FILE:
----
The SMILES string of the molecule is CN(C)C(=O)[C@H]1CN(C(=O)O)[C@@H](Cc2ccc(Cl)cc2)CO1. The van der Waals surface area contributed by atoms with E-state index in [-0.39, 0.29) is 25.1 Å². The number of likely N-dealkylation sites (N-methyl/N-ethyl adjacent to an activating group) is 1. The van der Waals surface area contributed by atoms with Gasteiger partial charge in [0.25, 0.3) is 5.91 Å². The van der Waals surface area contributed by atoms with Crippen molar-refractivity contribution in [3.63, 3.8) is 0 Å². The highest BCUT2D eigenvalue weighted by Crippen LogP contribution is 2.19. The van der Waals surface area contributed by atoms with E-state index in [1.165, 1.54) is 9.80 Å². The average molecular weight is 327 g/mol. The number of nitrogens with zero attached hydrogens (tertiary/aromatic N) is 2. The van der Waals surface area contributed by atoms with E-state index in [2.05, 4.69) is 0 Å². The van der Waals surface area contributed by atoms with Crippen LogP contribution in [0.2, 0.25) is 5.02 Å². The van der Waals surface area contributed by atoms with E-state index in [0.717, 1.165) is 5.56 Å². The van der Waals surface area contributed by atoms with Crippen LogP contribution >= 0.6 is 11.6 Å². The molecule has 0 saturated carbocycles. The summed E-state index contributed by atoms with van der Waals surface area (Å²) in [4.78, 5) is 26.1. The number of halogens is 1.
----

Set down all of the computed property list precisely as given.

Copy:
The SMILES string of the molecule is CN(C)C(=O)[C@H]1CN(C(=O)O)[C@@H](Cc2ccc(Cl)cc2)CO1. The van der Waals surface area contributed by atoms with E-state index in [-0.39, 0.29) is 25.1 Å². The number of likely N-dealkylation sites (N-methyl/N-ethyl adjacent to an activating group) is 1. The van der Waals surface area contributed by atoms with Gasteiger partial charge in [0.25, 0.3) is 5.91 Å². The van der Waals surface area contributed by atoms with Crippen molar-refractivity contribution in [3.63, 3.8) is 0 Å². The highest BCUT2D eigenvalue weighted by Crippen LogP contribution is 2.19. The van der Waals surface area contributed by atoms with E-state index in [1.165, 1.54) is 9.80 Å². The average molecular weight is 327 g/mol. The number of nitrogens with zero attached hydrogens (tertiary/aromatic N) is 2. The van der Waals surface area contributed by atoms with E-state index in [2.05, 4.69) is 0 Å². The van der Waals surface area contributed by atoms with Crippen LogP contribution in [0.2, 0.25) is 5.02 Å². The van der Waals surface area contributed by atoms with E-state index in [0.717, 1.165) is 5.56 Å². The van der Waals surface area contributed by atoms with Crippen LogP contribution >= 0.6 is 11.6 Å². The molecule has 0 saturated carbocycles. The summed E-state index contributed by atoms with van der Waals surface area (Å²) in [4.78, 5) is 26.1. The number of halogens is 1.